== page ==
Rāja yoga

In Sanskrit texts, Rāja yoga (ə/) was both the goal of yoga and a method of attaining it. The term also became a modern name for the practice of yoga,[1][2] when in the 19th-century Swami Vivekananda equated raja yoga with the Yoga Sutras of Patanjali.[3] Since then, Rāja yoga has variously been called aṣṭāṅga yoga, royal yoga, royal union, sahaja marg, and classical yoga.

Etymology and usage

Rāja (Sanskrit: राज) means "chief, best of its kind" or "king".[4] Rāja yoga thus refers to "chief, best of yoga".

The historical use of the term Rāja yoga is found in other contexts, quite different than its modern usage. In ancient and medieval Sanskrit texts, it meant the highest state of yoga practice (one reaching samadhi).[2] Hatha Yoga Pradipika, for example, refers to Hathayoga as one of the ways to achieve Rāja yoga.

The first known use of the phrase "Rāja yoga" occurs in a 16th-century commentary on a specific step in the Yoga Sūtras of Patañjali.[1] The Hindu scholar Dattatreya, in his medieval era Tantric work named "Yogaśāstra", explains in 334 shlokas, principles of four yoga: Mantra yoga, Hatha yoga, Laya yoga and Raja yoga.[5] Alain Daniélou states that Rāja yoga was, in the historic literature of Hinduism, one of five known methods of yoga, with the other four being Hatha yoga, Mantra yoga, Laya yoga and Shiva yoga.[6] Daniélou translates it as "Royal way to reintegration of Self with Universal Self (Brahman)".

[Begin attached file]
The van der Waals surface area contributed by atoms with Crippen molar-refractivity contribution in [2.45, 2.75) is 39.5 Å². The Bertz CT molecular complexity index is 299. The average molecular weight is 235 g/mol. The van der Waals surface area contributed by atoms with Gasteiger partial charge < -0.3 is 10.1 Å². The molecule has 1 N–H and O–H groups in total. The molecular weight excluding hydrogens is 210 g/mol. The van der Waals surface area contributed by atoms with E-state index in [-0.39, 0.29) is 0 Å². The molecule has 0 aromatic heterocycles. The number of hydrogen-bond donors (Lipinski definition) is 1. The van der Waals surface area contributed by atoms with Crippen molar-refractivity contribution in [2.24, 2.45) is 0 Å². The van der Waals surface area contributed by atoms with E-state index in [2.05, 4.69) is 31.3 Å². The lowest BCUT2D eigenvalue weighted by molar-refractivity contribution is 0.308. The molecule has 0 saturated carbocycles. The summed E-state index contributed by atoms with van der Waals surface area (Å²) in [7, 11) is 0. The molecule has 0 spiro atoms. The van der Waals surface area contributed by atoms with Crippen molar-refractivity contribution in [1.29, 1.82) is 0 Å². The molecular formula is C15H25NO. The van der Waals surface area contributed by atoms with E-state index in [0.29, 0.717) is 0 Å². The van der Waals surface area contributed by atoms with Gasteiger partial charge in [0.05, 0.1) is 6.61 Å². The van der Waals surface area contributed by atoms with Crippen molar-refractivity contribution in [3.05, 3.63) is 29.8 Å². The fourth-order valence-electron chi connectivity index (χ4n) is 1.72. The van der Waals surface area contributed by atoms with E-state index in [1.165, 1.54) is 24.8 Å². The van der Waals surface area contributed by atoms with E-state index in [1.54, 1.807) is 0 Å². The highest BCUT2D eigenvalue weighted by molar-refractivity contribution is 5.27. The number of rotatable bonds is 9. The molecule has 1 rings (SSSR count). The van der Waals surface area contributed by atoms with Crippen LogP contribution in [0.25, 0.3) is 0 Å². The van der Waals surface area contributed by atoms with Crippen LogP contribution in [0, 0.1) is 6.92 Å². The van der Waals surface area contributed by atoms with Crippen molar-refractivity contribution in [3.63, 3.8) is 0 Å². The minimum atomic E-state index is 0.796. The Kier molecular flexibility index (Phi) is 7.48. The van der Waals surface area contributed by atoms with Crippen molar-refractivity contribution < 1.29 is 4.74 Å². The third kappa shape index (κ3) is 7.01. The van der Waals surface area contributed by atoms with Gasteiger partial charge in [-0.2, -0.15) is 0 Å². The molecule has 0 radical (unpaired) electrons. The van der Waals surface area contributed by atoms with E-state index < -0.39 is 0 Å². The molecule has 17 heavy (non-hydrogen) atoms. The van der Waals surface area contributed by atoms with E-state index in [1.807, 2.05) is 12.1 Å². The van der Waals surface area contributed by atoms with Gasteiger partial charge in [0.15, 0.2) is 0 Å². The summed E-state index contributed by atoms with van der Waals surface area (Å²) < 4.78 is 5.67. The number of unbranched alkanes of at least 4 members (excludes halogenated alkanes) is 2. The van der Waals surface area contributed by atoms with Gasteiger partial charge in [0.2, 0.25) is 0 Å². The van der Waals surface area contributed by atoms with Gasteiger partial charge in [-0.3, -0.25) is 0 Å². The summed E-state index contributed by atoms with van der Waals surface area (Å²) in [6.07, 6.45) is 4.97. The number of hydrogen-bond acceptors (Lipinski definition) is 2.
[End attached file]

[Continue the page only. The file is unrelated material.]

The term became a modern retronym when in the 19th-century Swami Vivekananda equated raja yoga with the Yoga Sūtras of Patañjali.[1][2][3] This sense of meaning is different from Hatha Yoga Pradīpikā, a text of the Natha sampradaya,[7] where it is a different practice.

The Brahma Kumaris, a new religious movement, teaches a form of meditation it calls "Raja yoga" that has nothing to do with either the precepts of Hatha Yoga or Patañjali's Yoga Sūtras.[1]

Modern interpretations and literature that discusses Raja yoga often credit Patañjali's Yogasūtras as its textual source, but many neither adopt the teachings nor the philosophical foundations of the Yoga school of Hinduism.[8] This mixing of concepts has led to confusion in understanding historical and modern Indian literature on Yoga.[2][7]